You can read much more about futures betting in guide to futures betting.
What vig means for your bankroll
Here’s a thought: what if you were to win more bets than you lose, but still come out behind? That would suck, but it is possible – because of the vig.
As mentioned already – if you hypothetically placed all your bets at -110, you would need to win 52.38% of those bets just to breakeven. And of course, in the real world not all your bets will be placed at those odds. This means your breakeven percentage is going to shift as well – and to be profitable at all (not even hugely), you’ll need to track your bets properly.
This is all part of the art of bankroll management, which is crucial if you plan to be able to bet on sports with any sense of longevity without having to reload your bankroll.
Shop the line
As ever, we advise you to shop for the best line available to you, wherever you are.
If you think of the vig as the price you have to pay to play – as a free, or a commission – this is a no-brainer. In any other walk of life you’d do the same, right?
Vig is really not so much of an issue for the casual bettor making one or two bets on big games here and there, but it becomes far more important if you intend to be a long-term sport bettor placing many bets throughout the course of a season.
Vig will always exist, and therefore always eat into your potential winnings. But you can at least partly rectify this by shopping around for the best lines available to you on any given bet.
The main takeaways from this discussion, math and calculations aside, are:
- Vig is likely to closest to -110 odds on Point Spreads and Totals. Moneylines are often also competitive, as sportsbook vie for your business.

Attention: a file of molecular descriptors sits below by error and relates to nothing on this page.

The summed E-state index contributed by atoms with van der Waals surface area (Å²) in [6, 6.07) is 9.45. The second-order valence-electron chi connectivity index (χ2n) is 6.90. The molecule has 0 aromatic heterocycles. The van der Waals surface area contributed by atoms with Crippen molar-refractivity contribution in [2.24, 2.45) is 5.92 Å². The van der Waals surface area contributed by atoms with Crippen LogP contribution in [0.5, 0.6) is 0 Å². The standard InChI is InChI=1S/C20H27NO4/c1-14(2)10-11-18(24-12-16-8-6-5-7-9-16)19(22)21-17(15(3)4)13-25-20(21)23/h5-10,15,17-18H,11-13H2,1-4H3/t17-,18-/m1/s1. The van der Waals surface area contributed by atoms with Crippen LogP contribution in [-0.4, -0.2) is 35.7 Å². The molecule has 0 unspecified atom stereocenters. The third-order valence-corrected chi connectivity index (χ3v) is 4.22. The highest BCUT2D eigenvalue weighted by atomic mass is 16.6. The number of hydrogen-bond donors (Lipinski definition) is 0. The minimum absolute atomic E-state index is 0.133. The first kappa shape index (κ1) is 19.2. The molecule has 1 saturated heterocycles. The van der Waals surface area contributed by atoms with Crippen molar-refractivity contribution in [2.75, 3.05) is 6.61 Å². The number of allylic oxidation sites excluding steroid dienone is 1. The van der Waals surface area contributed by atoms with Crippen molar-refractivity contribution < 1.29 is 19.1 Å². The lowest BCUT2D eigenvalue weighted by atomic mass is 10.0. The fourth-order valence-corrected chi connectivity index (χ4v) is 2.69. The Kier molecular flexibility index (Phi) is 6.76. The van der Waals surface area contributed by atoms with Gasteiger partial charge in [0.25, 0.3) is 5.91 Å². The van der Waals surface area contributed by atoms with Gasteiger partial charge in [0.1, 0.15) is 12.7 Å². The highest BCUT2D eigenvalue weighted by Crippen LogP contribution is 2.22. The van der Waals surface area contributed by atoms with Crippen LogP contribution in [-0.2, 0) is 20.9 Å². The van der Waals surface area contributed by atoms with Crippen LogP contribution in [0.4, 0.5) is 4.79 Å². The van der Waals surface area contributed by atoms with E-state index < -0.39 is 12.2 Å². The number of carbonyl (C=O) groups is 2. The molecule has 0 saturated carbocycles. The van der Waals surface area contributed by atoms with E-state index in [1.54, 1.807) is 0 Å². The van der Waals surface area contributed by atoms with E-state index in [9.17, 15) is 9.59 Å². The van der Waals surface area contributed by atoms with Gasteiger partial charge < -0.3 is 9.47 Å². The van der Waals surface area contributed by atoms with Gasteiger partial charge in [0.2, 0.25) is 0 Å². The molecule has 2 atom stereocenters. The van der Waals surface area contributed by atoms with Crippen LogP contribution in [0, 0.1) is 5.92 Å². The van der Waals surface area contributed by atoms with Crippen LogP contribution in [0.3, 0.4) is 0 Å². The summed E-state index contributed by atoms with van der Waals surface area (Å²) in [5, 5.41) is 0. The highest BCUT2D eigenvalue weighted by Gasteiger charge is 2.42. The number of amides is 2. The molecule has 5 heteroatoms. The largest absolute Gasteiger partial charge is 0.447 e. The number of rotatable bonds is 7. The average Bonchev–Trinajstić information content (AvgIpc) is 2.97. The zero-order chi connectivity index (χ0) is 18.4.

- Futures/Outrights and Props bets/Specials can often carry much higher levels of vig.
- For casual bettors, this is unlikely to be of much concern. To a sharp bettor, or someone trying to start a longer-term sports-betting record, taking into account vig is crucial.
- As ever, shop for the best lines available to you. Why settle for paying more, when a little effort can save you money?
What does the ‘moneyline’ mean on sports gambling websites?
The moneyline is a bet on the winner of an event. It is perhaps the simplest bet in sports as it usually has only two potential outcomes – Win or Loss, although in some sports like soccer, there is a third, in a Draw.
Here you can find The AllStar’s guide to the moneyline bet.
American odds explained – all you need to know
Read our in-depth guide to American odds and how they work before you get started.
How does parlay work?
A parlay bet, or an accumulator, constitutes different legs, where the winnings from one rolls on to the next, and the next, and so on. For your parlay to win, all the individual bets must win.
Parlays are a great way to boost your odds, and winnings. Read our in-depth guide to parlay betting here.
Can you parlay prop bets?
Yes. A sportsbook will accept most bets in a parlay structure. Prop bets, which tend to be largely made up of spreads and totals are generally all fine to be included.
Parlays are a great way to boost your odds and hence winnings – but it is always worth checking the specific rules of your sportsbook/s as they may differ.
Is it possible to make decent stable income on sports betting?
Yes – if you know what you’re doing. While you may get lucky one day, you can also find Lady Luck deserting you on an off day. One of the many keys to success is managing your bankroll properly.
Odds conversion – Quick lookup table
You can use the table below for a quick reference of popular betting lines.
|Fractional||Decimal||American Odds||Implied Probability|